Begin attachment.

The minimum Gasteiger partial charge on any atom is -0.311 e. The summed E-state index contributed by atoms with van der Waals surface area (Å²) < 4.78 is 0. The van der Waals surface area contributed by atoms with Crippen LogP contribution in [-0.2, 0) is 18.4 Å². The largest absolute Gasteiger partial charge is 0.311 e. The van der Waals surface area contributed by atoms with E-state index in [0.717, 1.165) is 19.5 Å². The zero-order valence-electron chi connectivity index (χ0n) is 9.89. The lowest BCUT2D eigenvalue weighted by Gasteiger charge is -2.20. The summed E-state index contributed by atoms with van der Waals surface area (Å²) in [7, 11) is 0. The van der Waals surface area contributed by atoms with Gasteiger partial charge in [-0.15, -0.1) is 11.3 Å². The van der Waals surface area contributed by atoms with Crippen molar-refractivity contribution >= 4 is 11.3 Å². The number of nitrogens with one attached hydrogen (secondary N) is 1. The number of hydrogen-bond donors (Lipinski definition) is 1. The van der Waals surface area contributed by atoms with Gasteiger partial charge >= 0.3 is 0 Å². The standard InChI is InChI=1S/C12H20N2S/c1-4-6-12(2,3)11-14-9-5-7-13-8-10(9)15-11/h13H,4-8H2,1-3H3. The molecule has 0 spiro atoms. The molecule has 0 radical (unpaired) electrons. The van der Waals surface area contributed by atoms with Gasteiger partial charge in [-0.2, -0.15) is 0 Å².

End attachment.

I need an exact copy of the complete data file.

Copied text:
The minimum Gasteiger partial charge on any atom is -0.311 e. The summed E-state index contributed by atoms with van der Waals surface area (Å²) < 4.78 is 0. The van der Waals surface area contributed by atoms with Crippen LogP contribution in [-0.2, 0) is 18.4 Å². The largest absolute Gasteiger partial charge is 0.311 e. The van der Waals surface area contributed by atoms with E-state index in [0.717, 1.165) is 19.5 Å². The zero-order valence-electron chi connectivity index (χ0n) is 9.89. The lowest BCUT2D eigenvalue weighted by Gasteiger charge is -2.20. The summed E-state index contributed by atoms with van der Waals surface area (Å²) in [7, 11) is 0. The van der Waals surface area contributed by atoms with Gasteiger partial charge in [-0.15, -0.1) is 11.3 Å². The van der Waals surface area contributed by atoms with Crippen molar-refractivity contribution >= 4 is 11.3 Å². The number of nitrogens with one attached hydrogen (secondary N) is 1. The number of hydrogen-bond donors (Lipinski definition) is 1. The van der Waals surface area contributed by atoms with Gasteiger partial charge >= 0.3 is 0 Å². The standard InChI is InChI=1S/C12H20N2S/c1-4-6-12(2,3)11-14-9-5-7-13-8-10(9)15-11/h13H,4-8H2,1-3H3. The molecule has 0 spiro atoms. The molecule has 0 radical (unpaired) electrons. The van der Waals surface area contributed by atoms with Gasteiger partial charge in [-0.2, -0.15) is 0 Å².